In theory this isn't a terribly strong joint: the leg just fits into a slot, there's nothing mechanical preventing it from shifting like there is with a dovetail or mortise & tenon.

In practice, I think this is strong enough. The joint is glued together, and this is quite a lot of surface area for glue contact. There are also screws driven from the inside of the box to reinforce that.

I wouldn't trust this joint on something large like a dining table, and I would avoid using this coffee table a makeshift step stool (though I'd probably do that anyway since I think it's a nice table!), but for something this small that doesn't need to hold a lot of weight I think it's going to be fine.

Coffee table box construction
The interior of the box that makes up the coffee table's body, before the top was installed, while installing the drawer slides.
Coffee table drawer
The drawer for the coffee table

An unexpected but interesting challenge in constructing this was realizing the dimensions meant that I had to re-order the usual steps. Normally, to make a cabinet with a drawer, I would fully build the carcass (the body), then attach the legs, and finally install the drawer slides & drawer. But the interior of the box in this case is only 5” high, and nearly 20” deep, which is too small to comfortably work inside of for the screws that help to hold the leg joints or for installing the drawer.

So in this case I first glued up the bottom & sides of the box, then prepped the leg joinery & drawer slides, installed all of those, & then gluing on the top of the box was effectively the last step before applying finish.

An important lesson I took away from this (and should have learned on the media console) is to alter how I glue up boxes with mortise joints like this. My approach to these has been to first glue on clamping cauls along the corners, then clamp the joints, then knock off the clamping cauls & sand smooth (Somewhat visible in this photo of the media console glue-up, and well explained in this video, where I learned the technique.)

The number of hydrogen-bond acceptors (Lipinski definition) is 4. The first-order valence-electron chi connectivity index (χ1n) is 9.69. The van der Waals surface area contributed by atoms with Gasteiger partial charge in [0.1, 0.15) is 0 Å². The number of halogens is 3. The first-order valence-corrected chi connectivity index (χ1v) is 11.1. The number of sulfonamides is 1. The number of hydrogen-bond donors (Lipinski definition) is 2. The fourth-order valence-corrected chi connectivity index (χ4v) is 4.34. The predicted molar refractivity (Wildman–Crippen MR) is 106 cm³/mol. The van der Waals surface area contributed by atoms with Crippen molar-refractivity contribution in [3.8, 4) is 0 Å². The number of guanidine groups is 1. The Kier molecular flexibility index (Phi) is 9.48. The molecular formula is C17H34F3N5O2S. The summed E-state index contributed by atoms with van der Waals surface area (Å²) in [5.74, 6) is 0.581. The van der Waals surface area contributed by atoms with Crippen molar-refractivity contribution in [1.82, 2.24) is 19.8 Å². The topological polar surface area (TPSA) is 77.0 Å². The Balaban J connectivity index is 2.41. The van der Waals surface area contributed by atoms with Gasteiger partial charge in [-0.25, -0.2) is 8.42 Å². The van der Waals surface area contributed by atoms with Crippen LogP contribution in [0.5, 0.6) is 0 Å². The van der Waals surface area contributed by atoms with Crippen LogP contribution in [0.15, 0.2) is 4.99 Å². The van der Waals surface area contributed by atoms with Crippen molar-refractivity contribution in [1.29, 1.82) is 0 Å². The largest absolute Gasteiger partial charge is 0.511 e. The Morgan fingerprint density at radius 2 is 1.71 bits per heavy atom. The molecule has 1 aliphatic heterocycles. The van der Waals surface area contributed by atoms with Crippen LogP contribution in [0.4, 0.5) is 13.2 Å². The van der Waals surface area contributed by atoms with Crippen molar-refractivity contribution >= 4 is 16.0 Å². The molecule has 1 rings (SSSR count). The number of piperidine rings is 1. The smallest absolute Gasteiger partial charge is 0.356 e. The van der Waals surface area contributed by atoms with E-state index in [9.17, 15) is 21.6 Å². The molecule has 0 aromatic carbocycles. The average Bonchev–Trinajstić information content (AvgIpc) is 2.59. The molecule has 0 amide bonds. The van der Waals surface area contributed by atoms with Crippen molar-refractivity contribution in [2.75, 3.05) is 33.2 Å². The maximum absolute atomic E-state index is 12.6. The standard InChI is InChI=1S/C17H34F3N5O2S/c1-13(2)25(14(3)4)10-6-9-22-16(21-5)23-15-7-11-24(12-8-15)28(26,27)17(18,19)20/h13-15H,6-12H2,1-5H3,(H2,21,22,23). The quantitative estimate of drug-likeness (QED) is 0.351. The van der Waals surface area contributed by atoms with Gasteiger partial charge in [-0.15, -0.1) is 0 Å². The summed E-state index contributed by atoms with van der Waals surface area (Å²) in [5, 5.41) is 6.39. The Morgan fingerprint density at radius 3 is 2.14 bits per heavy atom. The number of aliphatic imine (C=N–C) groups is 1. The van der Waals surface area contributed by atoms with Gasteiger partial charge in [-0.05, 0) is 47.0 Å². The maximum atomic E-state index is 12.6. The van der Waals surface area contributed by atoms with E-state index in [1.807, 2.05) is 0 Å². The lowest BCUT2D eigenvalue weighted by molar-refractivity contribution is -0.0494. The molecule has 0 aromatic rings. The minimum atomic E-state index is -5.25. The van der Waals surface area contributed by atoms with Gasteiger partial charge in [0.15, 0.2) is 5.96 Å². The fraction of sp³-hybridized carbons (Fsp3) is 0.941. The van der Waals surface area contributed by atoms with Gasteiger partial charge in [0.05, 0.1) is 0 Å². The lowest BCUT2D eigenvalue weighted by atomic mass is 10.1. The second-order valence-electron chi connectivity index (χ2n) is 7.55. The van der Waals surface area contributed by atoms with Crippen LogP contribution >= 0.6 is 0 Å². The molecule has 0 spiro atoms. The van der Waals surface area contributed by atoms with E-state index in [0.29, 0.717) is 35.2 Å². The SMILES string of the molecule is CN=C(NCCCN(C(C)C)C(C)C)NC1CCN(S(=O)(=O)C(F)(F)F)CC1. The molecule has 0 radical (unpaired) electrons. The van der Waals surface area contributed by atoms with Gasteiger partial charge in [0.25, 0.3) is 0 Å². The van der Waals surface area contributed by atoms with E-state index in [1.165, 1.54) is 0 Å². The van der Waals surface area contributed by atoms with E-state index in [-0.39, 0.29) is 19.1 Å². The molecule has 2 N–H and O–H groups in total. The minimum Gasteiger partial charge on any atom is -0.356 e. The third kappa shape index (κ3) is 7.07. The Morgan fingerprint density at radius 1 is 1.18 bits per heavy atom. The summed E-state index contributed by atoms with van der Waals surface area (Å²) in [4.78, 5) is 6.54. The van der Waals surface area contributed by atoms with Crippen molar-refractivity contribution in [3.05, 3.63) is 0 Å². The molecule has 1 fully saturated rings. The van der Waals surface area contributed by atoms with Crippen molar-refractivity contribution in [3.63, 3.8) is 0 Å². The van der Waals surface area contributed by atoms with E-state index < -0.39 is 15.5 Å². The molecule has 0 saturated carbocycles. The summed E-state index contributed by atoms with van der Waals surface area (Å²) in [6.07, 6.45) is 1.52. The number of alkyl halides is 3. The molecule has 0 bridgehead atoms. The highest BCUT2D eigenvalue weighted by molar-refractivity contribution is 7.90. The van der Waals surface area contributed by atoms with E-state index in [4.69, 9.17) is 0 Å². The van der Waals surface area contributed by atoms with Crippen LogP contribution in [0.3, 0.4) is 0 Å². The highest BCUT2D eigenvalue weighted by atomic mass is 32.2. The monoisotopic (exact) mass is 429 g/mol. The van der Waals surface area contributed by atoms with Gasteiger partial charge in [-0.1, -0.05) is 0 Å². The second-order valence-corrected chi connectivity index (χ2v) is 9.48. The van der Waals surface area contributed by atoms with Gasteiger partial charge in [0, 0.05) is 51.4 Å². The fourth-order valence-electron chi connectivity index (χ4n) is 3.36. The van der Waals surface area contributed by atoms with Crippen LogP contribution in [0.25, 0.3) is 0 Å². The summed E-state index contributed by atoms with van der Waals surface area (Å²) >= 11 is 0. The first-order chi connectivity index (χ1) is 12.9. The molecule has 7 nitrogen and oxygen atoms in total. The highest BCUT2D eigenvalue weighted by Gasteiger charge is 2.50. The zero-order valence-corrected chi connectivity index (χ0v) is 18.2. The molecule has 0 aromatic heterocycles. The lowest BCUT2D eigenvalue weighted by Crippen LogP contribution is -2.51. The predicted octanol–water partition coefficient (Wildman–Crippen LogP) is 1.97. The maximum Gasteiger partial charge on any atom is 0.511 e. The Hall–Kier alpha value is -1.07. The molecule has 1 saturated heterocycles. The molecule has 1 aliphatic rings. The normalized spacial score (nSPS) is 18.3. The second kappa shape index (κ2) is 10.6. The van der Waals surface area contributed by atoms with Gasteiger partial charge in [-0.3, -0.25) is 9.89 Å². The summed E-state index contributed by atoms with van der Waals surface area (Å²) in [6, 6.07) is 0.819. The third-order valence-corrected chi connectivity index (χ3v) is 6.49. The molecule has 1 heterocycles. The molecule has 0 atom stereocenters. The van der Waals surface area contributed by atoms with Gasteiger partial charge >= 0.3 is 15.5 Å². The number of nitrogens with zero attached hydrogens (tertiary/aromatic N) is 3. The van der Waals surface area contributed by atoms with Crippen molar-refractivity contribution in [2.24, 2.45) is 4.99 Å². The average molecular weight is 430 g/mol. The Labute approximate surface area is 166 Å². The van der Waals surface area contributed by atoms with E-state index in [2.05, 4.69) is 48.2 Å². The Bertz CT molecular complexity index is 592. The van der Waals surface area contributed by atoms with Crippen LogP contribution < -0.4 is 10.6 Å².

This works well & makes for a good clean joint, the issue is related to the fact that I’m building with ash, an open grain wood species. “Open grain” means there are small nooks & crannies in the wood, and the glue used for the clamping cauls gets into those nooks where you can’t sand it off, leaving a color residue that’s somewhat noticeable near the corners of the finished piece. I’ve tried alternatives to glueing the cauls, like strong carpet tape, but haven’t found it strong enough. In the future I might try applying grain filler, which is used to fill open grain woods before finishing for a smoother surface, before glue-up. As long as the grain filler doesn’t affect glue adhesion too much, that should make it possible to fully sand off the glue residue.

Speaking of which, this was also my first project using wood grain filler. I have normally been fine with, and even enjoyed, the slightly uneven finish you get on ash, but for a coffee table I felt it would be too rustic & wanted something smoother. My test pieces looked great, but I wasn’t thrilled with how the finish went on the actual table. It mostly looks good, but when the light hits the table top at certain angles there’s some unappealing “striping” in the color of the wood. I used Aquacoat, a water based grain filler, and Osmo Polyx hard wax oil finish on top. Using an oil finish over a water based grain filler might have been a bad choice, although the test pieces looked fine, and I may need to experiment more. I’m also hoping maybe the “striping” will be less noticeable as the wood ages and darkens a bit.


In between the media console, coffee table, and a few other projects, my sister asked for an armoire for her apartment. (Kind of a long story, but here’s the short version: she ordered a very nice used Shaker-style armoire made of cherry, but what was delivered to her was a cheap, child’s armoire about 3 feet tall made of pine. She got very frustrated with dealing with getting that returned when the seller wouldn’t acknowledge it was the wrong piece, and not being able to actually get what she ordered, so I made her one in a similar style.)

A shaker-style armoire made of ash
The finished armoire.
A shaker-style armoire made of ash
With doors open.
A shaker-style armoire made of ash, close-up of drawer
Detail of the drawer.
A shaker-style armoire made of ash, close-up of drawer
Detail of the drawer, open.
The process of glueing up one the panels

One of the side panels for the armoire being glued up.

The armoire carcass is effectively three large frame-and-panel assemblies attached to each other. I glued the side panels individually, then glued in the back pieces to make a finished box.

The completed armoire carcass before finishing
The completed armoire, sans doors & drawers, before finishing.

The big lesson from this piece was why large furniture isn’t often made from hardwood anymore: this thing is friggin’ heavy. With something like a dining table the weight isn’t usually a major issue because you can design it to be disassembled, except for the top. In this case, I felt designing the armoire body to be disassembled would compromise both aesthetics & strength, so aside from the taking off the doors & drawer, the whole thing is effectively one inseparable hunk of awkwardly sized, very heavy wood. With the doors & drawers off, it weighs somewhere in the 110-120 lb range, and getting it up to third floor of a Brooklyn townhouse was an adventure.